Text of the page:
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All Things Are Possible: The Healing and Charismatic Revivals in Modern America

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"... a book about healing revivalists that takes them seriously and treats them fairly." —Journal of Southern History

"... will be a definitive work for some years to come." —Reviews in American History

"Harrell has obviously attended countless rallies, read sheafs of literature, and personally interviewed many of the principals. He... tell[s] the story in a largely biographical format. This makes for lively reading." —Harvey G. Cox, New York Times Book Review

"... will attract readers interested in the reasons behind the various fat and lean periods among revivalists." —Publishers Weekly

"All Things Are Possible is the first book to tell the story of the enterprisers who have personal followings. The narrative is full of surprises: of seriousness and scandal strangely blended. Professor Harrell has done a staggering amount of research in hard to discover sources; his scholarship is impressive and he is eminently fair-minded. Here is a missing link in the chain of American religious movements." —Martin E. Marty, The University of Chicago Divinity School

"Harrell’s book will doubtless be the definitive work on the subject for a long while—who else will wade through Healing Waters and Miracle Magazine with such fastidious care?" —The Kirkus Reviews

This is the first objective history of the great revivals that swept the country after World War II. It tells the story of the victories and defeats of such giants of the revival as William Branham, Oral Roberts, Jack Coe, T. L. Osborn, A. A. Allen. It also tells of the powerful present day evangelists who are carrying on the revival, including Robert Schambach and Morris Cerullo. The book includes pictures of Schambach, Allen, Cerullo, Branham, Roberts, Osborn, Coe and many others. Those who lived through the great revival of the 1950’s and 1960’s will be thrilled to read about those exciting days. Those who do not remember those days need to read this book to see what has led us up to this present moment in time.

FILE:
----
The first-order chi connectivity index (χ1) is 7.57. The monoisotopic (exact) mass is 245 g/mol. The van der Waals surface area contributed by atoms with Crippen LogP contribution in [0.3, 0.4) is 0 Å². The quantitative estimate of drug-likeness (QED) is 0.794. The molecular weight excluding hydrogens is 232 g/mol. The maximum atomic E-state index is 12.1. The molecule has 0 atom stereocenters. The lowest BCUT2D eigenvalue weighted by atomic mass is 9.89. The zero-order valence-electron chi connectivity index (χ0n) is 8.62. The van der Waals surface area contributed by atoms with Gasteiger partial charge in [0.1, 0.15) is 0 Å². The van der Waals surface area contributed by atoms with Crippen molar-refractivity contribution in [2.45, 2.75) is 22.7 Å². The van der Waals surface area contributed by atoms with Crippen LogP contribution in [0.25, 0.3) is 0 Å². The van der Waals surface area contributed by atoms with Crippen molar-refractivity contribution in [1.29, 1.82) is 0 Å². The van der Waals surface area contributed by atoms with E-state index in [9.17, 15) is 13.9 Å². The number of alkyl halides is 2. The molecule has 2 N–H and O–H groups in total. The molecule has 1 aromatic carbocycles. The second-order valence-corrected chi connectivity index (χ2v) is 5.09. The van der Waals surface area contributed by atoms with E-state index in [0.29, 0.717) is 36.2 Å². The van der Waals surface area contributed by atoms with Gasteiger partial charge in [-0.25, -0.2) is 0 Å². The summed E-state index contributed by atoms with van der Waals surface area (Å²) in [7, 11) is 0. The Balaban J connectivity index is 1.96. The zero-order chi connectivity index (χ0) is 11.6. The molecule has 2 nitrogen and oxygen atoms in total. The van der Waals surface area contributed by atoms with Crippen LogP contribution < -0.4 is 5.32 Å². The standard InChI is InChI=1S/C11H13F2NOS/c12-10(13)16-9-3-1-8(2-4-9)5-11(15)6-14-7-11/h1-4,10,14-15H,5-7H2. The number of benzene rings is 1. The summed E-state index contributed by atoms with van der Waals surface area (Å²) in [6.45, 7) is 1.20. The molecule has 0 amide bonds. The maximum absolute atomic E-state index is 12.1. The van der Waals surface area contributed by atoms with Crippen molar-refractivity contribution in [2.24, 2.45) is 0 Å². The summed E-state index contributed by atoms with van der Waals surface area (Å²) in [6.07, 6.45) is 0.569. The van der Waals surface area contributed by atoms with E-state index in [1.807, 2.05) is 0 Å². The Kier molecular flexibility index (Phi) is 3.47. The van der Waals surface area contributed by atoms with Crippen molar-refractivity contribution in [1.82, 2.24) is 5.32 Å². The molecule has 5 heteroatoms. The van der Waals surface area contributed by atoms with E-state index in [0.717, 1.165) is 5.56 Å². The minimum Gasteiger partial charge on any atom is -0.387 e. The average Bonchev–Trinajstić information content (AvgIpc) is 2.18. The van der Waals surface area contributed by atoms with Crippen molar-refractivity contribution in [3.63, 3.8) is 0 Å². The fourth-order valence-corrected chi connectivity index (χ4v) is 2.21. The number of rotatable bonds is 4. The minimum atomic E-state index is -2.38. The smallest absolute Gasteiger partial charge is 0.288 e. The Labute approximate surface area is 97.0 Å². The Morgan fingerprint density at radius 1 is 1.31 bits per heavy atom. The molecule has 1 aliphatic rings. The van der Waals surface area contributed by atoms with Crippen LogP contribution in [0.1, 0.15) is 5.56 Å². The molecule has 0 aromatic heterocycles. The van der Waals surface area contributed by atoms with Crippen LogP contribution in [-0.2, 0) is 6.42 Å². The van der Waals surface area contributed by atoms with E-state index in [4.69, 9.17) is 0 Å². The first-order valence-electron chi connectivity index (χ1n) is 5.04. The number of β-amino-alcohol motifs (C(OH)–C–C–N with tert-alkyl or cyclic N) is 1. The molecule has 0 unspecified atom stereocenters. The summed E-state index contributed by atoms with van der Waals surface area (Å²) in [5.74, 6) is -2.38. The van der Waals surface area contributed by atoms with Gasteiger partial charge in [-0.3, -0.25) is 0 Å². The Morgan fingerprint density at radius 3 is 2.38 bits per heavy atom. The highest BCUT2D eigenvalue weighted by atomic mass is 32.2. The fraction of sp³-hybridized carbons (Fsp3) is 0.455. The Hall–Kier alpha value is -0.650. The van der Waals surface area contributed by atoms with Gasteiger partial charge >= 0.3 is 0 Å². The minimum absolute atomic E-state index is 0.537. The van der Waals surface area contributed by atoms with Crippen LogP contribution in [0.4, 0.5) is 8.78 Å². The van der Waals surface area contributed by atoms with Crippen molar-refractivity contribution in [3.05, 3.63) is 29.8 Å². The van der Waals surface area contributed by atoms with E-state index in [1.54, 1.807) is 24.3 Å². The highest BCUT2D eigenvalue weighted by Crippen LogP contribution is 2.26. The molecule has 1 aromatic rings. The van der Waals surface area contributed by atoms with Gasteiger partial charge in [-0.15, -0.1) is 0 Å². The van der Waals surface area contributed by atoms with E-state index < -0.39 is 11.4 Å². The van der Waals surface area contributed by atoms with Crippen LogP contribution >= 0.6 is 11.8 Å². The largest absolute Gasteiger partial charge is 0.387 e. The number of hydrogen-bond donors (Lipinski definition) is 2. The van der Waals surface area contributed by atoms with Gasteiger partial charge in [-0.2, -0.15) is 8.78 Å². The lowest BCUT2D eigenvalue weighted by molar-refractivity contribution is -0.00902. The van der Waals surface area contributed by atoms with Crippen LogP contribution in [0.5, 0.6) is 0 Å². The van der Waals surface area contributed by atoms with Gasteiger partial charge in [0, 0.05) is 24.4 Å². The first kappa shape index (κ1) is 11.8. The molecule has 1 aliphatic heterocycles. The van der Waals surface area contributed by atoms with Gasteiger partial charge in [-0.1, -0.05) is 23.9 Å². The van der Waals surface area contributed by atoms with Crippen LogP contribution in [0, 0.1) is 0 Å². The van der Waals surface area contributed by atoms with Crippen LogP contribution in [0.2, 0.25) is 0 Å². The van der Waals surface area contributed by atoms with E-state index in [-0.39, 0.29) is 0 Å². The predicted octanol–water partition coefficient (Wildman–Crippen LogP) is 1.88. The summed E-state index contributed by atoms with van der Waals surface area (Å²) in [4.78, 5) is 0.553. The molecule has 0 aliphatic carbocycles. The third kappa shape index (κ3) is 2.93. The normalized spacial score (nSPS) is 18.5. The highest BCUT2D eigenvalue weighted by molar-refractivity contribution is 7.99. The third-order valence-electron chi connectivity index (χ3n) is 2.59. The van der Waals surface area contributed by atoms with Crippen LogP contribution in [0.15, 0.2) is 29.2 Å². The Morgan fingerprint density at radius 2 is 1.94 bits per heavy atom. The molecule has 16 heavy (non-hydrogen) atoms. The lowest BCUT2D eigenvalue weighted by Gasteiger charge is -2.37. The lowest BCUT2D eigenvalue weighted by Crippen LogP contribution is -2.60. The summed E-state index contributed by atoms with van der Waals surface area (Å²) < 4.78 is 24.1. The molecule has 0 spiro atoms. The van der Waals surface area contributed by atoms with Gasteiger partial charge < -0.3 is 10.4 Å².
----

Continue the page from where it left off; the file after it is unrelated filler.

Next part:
David Edwin Harrell, Jr. is a professor of history at the University of Alabama in Birmingham. He has tried to write this book in an objective way, although you may not agree with all that he says. Dr. Harrell has visited Schambach revivals.

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I Prayer for the Sick

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Once an object of derision, in the 1970s pentecostal religion became almost fashionable. Many judged the charismatic movement the most vital single force in American religion. The gifts of the Holy Spirit (charisms), speaking in tongues (glossolalia), and divine healing were subjects studied in nearly every American church, and cells of charismatic believers appeared in most American denominations. By 1975, perhaps 5,000,000 or more Americans were taking part in the charismatic revival.